Sen. Josh Hawley, R-Mo., took action against big tech companies Wednesday, writing a letter to Google’s CEO criticizing their selective censorship — most recently against The Federalist and ZeroHedge — and proposing legislation that allows individuals to sue big tech for similar future offenses.
“Your company is well aware of the central role played by advertising in the modern online ecosystem, and has spent years amassing an enormous trove of internet users’ data through the Google Ads platform,” Hawley writes in the letter to Google CEO Sundar Pichai. “That, in turn, has granted your company vast powers to shape what users see, believe, and buy. Given the breadth of Google’s data collection practices, the power of Google’s behavioral advertising toolkit, and Google’s sheer market dominance, publishers are forced to do whatever your company demands in order to effectively serve their audiences.”
Both are steps in the ongoing battle to protect citizens’ right to free speech and a free press. Google threatened to pull their ads from both The Federalist due to complaints from NBC News regarding the website’s comment section. It has sparked major discussion concerning the power of big tech to control information based on politics.
Hawley began his letter by addressing the Federalist controversy, writing that it might just be “the latest instance of Google’s long pattern of targeting any perspectives that deviate from its preferred party line.”
He criticized Google and other tech companies for the double-standard they apply to politically like-minded companies. Since these companies rely on protection from Section 230 of the Communications Decency Act for legal immunity regarding things users post, he added, it’s disingenuous and wrong for Google to then punish conservative publishers for things commenters write.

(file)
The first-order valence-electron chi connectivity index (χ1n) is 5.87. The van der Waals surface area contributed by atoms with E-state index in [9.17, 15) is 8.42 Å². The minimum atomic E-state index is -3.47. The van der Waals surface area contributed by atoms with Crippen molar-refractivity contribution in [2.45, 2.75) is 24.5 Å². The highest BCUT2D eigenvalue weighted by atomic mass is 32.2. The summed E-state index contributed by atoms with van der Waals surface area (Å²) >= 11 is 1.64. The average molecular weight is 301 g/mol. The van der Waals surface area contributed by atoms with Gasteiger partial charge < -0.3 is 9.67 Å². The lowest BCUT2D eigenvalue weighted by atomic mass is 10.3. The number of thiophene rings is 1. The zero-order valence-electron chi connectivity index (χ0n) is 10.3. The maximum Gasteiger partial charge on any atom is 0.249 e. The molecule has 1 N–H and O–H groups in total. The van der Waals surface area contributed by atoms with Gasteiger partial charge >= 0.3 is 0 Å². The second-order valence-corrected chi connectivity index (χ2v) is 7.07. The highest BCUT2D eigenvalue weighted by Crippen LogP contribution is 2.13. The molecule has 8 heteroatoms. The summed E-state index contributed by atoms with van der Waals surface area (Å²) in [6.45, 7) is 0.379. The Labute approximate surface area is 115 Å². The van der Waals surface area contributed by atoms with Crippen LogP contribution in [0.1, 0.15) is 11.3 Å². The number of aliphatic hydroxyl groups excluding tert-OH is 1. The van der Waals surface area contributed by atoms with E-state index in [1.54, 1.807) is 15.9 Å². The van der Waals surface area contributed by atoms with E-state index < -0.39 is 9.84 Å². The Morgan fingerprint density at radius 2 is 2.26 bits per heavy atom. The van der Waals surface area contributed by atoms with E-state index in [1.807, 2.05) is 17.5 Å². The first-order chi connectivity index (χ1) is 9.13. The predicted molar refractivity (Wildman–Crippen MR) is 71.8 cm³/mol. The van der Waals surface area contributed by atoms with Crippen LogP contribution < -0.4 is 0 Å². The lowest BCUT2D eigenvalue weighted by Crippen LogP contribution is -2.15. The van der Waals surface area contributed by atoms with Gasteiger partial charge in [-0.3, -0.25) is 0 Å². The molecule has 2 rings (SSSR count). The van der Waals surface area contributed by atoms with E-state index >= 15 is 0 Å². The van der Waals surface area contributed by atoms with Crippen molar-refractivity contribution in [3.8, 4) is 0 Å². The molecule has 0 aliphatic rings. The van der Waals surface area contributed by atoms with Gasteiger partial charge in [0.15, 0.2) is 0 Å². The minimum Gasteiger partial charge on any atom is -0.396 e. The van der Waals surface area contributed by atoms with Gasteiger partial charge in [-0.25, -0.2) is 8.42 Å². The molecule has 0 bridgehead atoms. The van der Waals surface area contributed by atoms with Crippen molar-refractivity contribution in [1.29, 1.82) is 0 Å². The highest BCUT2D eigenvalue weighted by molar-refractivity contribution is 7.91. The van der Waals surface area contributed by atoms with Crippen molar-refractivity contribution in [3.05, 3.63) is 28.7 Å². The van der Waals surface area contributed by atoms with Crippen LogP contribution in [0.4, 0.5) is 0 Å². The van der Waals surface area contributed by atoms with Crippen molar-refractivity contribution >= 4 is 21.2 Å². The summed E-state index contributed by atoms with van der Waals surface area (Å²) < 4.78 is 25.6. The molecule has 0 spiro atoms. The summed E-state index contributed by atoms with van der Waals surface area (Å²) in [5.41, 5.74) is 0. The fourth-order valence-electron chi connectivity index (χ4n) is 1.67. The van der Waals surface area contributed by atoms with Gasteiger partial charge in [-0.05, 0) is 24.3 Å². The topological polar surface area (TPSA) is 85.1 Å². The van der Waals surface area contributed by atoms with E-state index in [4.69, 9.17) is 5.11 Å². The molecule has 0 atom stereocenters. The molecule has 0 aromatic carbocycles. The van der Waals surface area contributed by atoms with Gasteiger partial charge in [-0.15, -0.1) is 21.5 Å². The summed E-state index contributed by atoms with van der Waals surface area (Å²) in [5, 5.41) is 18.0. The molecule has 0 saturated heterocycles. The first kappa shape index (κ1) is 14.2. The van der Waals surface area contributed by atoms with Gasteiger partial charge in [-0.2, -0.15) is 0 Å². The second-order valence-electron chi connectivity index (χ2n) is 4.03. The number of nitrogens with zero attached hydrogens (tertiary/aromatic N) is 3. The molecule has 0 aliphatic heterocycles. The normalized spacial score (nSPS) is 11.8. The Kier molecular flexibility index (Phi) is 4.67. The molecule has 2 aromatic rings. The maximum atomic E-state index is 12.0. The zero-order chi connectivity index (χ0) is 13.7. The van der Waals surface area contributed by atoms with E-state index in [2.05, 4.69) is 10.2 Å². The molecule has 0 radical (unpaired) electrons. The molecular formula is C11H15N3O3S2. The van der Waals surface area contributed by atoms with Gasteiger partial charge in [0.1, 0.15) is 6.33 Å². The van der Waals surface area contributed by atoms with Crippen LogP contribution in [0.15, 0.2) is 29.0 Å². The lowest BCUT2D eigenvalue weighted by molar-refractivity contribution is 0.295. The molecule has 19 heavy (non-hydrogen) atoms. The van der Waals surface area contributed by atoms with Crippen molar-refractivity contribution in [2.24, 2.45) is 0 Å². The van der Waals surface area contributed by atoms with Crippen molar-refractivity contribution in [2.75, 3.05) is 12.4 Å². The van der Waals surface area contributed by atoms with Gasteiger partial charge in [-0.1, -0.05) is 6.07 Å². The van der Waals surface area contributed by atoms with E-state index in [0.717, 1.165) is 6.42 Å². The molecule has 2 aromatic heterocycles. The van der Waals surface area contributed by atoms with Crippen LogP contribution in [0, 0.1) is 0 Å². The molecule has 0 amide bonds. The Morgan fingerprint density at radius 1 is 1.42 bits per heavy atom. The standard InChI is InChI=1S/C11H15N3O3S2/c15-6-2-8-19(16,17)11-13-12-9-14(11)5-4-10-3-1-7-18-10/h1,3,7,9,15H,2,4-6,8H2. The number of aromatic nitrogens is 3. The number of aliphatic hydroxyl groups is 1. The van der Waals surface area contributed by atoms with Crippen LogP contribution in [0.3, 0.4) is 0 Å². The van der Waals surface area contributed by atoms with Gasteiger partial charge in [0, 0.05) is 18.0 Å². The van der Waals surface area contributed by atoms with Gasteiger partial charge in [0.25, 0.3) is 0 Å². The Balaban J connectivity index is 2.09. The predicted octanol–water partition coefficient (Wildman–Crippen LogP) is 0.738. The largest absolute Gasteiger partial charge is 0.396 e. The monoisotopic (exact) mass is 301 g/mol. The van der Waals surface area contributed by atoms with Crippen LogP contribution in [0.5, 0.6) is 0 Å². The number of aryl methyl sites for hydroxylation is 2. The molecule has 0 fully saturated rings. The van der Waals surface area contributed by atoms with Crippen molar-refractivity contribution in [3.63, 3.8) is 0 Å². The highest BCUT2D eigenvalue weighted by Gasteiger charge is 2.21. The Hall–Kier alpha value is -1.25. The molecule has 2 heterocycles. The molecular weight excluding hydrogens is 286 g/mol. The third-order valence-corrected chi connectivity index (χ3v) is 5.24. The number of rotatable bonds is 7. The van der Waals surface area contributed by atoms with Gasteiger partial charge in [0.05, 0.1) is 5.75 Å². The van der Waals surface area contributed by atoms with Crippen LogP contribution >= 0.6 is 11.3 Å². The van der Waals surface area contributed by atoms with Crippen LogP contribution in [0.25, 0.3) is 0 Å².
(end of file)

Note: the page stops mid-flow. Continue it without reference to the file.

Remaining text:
He concluded the letter with a prelude to his legislation: “This long pattern of discriminatory treatment must stop. It is well past time for Congress to act. And I assure you that Congress will.”
In the same day, Hawley proposed an amendment to the Communications Act of 1934 that would create a system of accountability for Big Tech companies. The companies are currently required to act in good faith under Section 230 Immunity to Good Samaritans Act. If the amendment were to pass, tech users nwould be able to sue the companies over their political bias in content moderatiob. If they’re found guilty, companies would be required to pay $5,000 plus legal fees to the user.
The amendment, which is cosponsored by Sen. Tom Cotton, R-Ark., Sen. Marco Rubio, R-Fla., Sen. Mike Braun, R-In., and Sen. Kelly Loeffler, R-Ga., clarifies the standard of good faith and adds legal repercussions for violations.
“For too long, Big Tech companies like Twitter, Google and Facebook have used their power to silence political speech from conservatives without any recourse for users,” Hawley said about the legislation. “Section 230 has been stretched and rewritten by courts to give these companies outlandish power over speech without accountability. Congress should act to ensure bad actors are not given a free pass to censor and silence their opponents.”